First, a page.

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Ohira–Bestmann reaction

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Ohira–Bestmann reaction

The Seyferth–Gilbert homologation is a chemical reaction of an aryl ketone 1 (or aldehyde) with dimethyl (diazomethyl)phosphonate 2 and potassium tert-butoxide to give substituted alkynes 3.[1][2] Dimethyl (diazomethyl)phosphonate 2 is often called the Seyferth–Gilbert reagent.[3]

This reaction is called a homologation because the product has exactly one additional carbon more than the starting material.

Reaction mechanism

Deprotonation of the Seyferth–Gilbert reagent A gives an anion B, which reacts with the ketone to form the oxaphosphetane D. Elimination of dimethylphosphate E gives the vinyl diazo-intermediate Fa and Fb. The generation of nitrogen gas gives a vinyl carbene G, which via a 1,2-migration forms the desired alkyne H.

Bestmann modification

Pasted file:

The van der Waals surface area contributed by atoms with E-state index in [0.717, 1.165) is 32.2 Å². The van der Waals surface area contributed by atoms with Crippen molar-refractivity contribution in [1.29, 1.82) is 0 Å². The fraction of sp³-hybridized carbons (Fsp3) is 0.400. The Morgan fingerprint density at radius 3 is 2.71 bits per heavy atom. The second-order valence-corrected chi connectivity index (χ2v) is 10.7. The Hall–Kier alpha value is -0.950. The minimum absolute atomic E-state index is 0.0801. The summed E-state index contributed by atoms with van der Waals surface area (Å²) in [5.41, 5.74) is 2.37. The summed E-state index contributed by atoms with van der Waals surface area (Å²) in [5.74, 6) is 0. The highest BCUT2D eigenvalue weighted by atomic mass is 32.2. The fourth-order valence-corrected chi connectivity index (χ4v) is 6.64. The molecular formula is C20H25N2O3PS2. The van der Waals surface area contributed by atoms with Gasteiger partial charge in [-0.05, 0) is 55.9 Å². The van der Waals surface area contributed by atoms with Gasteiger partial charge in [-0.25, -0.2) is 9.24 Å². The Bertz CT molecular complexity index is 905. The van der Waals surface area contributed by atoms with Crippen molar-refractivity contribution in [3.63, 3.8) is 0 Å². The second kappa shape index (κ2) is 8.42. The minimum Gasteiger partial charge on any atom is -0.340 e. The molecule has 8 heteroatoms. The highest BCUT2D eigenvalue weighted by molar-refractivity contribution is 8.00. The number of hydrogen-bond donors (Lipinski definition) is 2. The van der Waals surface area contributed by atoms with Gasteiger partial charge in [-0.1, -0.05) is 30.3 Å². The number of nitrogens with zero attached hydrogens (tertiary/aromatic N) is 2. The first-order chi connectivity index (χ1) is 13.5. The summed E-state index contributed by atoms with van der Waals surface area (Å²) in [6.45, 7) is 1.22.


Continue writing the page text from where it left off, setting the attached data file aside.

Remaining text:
Ohira–Bestmann reagent
Identifiers
CAS number 90965-06-3
Jmol-3D images Image 1
Properties
Molecular formula C5H9N2O4P
Molar mass 192.11
Except where noted otherwise, data are given for materials in their standard state (at 25 °C, 100 kPa)
Infobox references

Dimethyl (diazomethyl)phosphonate can be generated in situ from dimethyl-1-diazo-2-oxopropylphosphonate (also called Bestmann's reagent) by reaction with methanol and potassium carbonate. Reaction of Bestmann's reagent with aldehydes gives terminal alkynes often in very high yield.[4][5]

The use of the milder potassium carbonate makes this procedure much more compatible with a wide variety of functional groups.

Another modification for less reactive aldehydes is made by replacement of potassium carbonate with caesium carbonate in MeOH and results in a drastic yield increase.[6]

References

See also

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